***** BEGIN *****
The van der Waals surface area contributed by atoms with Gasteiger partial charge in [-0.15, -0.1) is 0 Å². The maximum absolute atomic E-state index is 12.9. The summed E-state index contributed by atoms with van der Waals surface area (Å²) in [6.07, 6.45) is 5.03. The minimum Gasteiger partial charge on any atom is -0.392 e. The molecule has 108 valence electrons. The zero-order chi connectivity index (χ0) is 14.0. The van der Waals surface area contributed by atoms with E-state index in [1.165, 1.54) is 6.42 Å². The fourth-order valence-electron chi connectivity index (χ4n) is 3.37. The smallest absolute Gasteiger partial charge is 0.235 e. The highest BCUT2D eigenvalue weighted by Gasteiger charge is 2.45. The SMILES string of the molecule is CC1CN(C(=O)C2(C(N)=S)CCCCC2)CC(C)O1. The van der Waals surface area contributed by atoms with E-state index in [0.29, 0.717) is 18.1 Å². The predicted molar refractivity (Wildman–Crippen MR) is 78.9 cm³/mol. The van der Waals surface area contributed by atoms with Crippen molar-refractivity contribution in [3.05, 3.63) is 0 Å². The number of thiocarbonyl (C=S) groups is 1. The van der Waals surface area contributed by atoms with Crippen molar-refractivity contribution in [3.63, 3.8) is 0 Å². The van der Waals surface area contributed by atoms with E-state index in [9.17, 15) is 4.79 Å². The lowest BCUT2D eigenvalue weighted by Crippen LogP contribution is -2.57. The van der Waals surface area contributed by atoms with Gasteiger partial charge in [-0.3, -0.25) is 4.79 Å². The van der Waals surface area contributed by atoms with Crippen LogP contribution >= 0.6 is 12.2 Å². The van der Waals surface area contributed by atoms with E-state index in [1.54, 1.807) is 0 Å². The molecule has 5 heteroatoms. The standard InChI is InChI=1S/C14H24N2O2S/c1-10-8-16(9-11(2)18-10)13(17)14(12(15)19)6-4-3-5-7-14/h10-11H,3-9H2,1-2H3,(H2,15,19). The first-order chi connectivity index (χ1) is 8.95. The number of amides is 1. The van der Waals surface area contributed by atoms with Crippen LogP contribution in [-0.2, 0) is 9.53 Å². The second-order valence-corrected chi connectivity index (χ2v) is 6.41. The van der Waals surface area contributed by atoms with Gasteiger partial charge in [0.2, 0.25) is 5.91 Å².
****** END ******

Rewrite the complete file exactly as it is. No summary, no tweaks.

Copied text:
The van der Waals surface area contributed by atoms with Gasteiger partial charge in [-0.15, -0.1) is 0 Å². The maximum absolute atomic E-state index is 12.9. The summed E-state index contributed by atoms with van der Waals surface area (Å²) in [6.07, 6.45) is 5.03. The minimum Gasteiger partial charge on any atom is -0.392 e. The molecule has 108 valence electrons. The zero-order chi connectivity index (χ0) is 14.0. The van der Waals surface area contributed by atoms with E-state index in [1.165, 1.54) is 6.42 Å². The fourth-order valence-electron chi connectivity index (χ4n) is 3.37. The smallest absolute Gasteiger partial charge is 0.235 e. The highest BCUT2D eigenvalue weighted by Gasteiger charge is 2.45. The SMILES string of the molecule is CC1CN(C(=O)C2(C(N)=S)CCCCC2)CC(C)O1. The van der Waals surface area contributed by atoms with E-state index in [0.29, 0.717) is 18.1 Å². The predicted molar refractivity (Wildman–Crippen MR) is 78.9 cm³/mol. The van der Waals surface area contributed by atoms with Crippen molar-refractivity contribution in [3.05, 3.63) is 0 Å². The number of thiocarbonyl (C=S) groups is 1. The van der Waals surface area contributed by atoms with Crippen molar-refractivity contribution in [3.63, 3.8) is 0 Å². The van der Waals surface area contributed by atoms with E-state index in [9.17, 15) is 4.79 Å². The lowest BCUT2D eigenvalue weighted by Crippen LogP contribution is -2.57. The van der Waals surface area contributed by atoms with Gasteiger partial charge in [-0.3, -0.25) is 4.79 Å². The van der Waals surface area contributed by atoms with Crippen LogP contribution >= 0.6 is 12.2 Å². The van der Waals surface area contributed by atoms with E-state index in [1.54, 1.807) is 0 Å². The molecule has 5 heteroatoms. The standard InChI is InChI=1S/C14H24N2O2S/c1-10-8-16(9-11(2)18-10)13(17)14(12(15)19)6-4-3-5-7-14/h10-11H,3-9H2,1-2H3,(H2,15,19). The first-order chi connectivity index (χ1) is 8.95. The number of amides is 1. The van der Waals surface area contributed by atoms with Crippen LogP contribution in [-0.2, 0) is 9.53 Å². The second-order valence-corrected chi connectivity index (χ2v) is 6.41. The van der Waals surface area contributed by atoms with Gasteiger partial charge in [0.2, 0.25) is 5.91 Å².